Being a single parent is a challenge. Not only must single parents manage debt and other financial priorities, they must balance work and time spent with their children. Unfortunately, single-parent households are more likely to be impoverished, and not all states offer the same workplace benefits for parents. That could make raising children harder.
To determine where single parents may fare best, we scored the 100 largest metros on four key indicators:
Hereâ€™s what we found.
Children arenâ€™t cheap, and raising them is hard. This map highlights locations where being a single parent may be easier or more affordable. Hover your cursor over the dots on the map to review how each metro fared across our key indicators and overall.
This table outlines the 10 best places for single parents to live from a financial perspective. California and New York parents are in luck. Three of the top 10 locations were California-based and four were New York-based. The combination of their high income, affordability, time and workplace protection scores helped determine these locations rankings.
These locations had the lowest rankings due to their scores in our four key indicators. Single parenthood appears to be more challenging financially in Southern states, with locations in Texas, Georgia, Alabama and South Carolina ranking in the 10 worst places to live as a single parent. Most notable are these 10 locationsâ€™ nonexistent (or very low, in the case of Chicago with a score of 10/100) workplace protection scores.
In order to understand how we ranked these locations, itâ€™s important to look at the four following categories that we scored. The average of the scores was individually calculated for each metric within each category and was used to determine the overall metro scores. Those sub-scores were calculated on a scale of 0 to 100, based on where each metro falls between the highest and lowest values among all the metros we reviewed.
The four key indicators that were scored and the metrics within each indicator are:
Comparing the difference between incomes of single-parent household and all households gives us a sense of whether single parents have a harder time earning money than other members of the community.
Child care expenses are an absolute necessity for single working parents. So, we wanted to see whether or not a typical single-family household would qualify for assistance from its state, and how much below the qualifying line they fall. This is significant because many assistance programs offer graduated subsidies depending on family income.
However, some states have long waiting lists for assisted child care, so falling within the qualification limit for subsidies doesnâ€™t necessarily mean that parents will actually get the child care they need to earn a living for their families.
How much time a single parent spends working impacts their time spent with family and can increase the amount spent on child care costs, such as if the parent needs to put their child in day care while they are away at work or commuting.
Parents in general, but especially single parents, can benefit from regulations that protect them when they take time off work due to family-related issues.
The following table breaks down the overall score for the 100 best locations as well as presents their subscores for each factor taken into consideration. Each column is sortable in either ascending or descending order. By sorting the chart, youâ€™ll see how the different factors contribute to their scores.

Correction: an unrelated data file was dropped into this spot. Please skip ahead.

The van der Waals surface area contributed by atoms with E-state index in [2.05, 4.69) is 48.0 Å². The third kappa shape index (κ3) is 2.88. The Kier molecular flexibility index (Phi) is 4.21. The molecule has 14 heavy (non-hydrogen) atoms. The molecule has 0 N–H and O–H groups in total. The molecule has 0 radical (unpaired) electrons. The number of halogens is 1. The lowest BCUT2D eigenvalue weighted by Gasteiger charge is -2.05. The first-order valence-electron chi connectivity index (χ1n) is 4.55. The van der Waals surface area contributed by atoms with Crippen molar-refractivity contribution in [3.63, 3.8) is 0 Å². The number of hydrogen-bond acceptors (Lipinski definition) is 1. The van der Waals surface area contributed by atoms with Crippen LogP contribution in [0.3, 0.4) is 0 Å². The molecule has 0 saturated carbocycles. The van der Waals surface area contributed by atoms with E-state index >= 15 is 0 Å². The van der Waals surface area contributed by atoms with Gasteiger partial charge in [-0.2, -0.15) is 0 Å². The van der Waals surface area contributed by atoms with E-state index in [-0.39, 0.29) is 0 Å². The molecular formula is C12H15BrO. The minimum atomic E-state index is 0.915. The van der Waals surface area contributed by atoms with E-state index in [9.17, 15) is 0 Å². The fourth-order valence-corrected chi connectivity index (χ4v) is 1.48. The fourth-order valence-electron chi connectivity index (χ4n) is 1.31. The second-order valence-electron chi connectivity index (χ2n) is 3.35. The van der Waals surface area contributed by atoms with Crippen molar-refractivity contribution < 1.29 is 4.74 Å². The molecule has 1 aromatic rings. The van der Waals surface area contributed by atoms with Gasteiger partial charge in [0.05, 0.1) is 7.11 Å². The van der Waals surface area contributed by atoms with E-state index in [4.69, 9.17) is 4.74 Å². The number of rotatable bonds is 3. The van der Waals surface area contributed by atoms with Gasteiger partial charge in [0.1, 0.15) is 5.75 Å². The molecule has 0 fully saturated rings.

Based off our findings and further research, there are a few ways single parents can better manage their finance on one income and with children.
Consider your debt relief options: If youâ€™ve found yourself in debt and are struggling in repayment, you could review your debt relief options. Chapter 7 or 11 bankruptcy, debt settlement and debt management plans may be available to you. Learning how these options affect your credit score is something you should also research.
Review your personal loans options: Those with credit card debt or high-interest loans may want to consider refinancing or consolidating their debt into a personal loan with a lower interest rate. Doing so could reduce your overall costs for repayment. You could also extend your repayment term to reduce monthly payments, though this could increase how much total interest you pay on your loan.
Learn about government resources for parents: Single parents who are struggling financially may qualify for assistance through government or charitable programs, such as food banks. A 2017 study found that not all single parents were aware of the help that is provided at food banks or were not certain they were entitled to support.
Know your rights: Paid time off for sick children and protections against reprisal for going to parent-teacher conferences can make a big difference, although these policies may not be well enforced. Learn your rights regarding the Family and Medical Leave Act and any protected time off for school events you may be eligible for. Knowing what your rights are will help you protect yourself against employer repercussion.
Limiting our research to the current 100 largest metropolitan statistical areas (â€śMSAsâ€ť), we tracked each metro across four categories. The data was derived from the 2017 American Community Survey 5-Year Estimate from the U.S. Census (â€ś2017 ACSâ€ť), except where otherwise noted.
Each data series was scored relative to highest and lowest values across all metros. For each category, these scores were averaged for a highest possible category score of 100 and a lowest of 0. The four category scores were then averaged for a final score. The highest possible final score was 100 and the lowest was 0.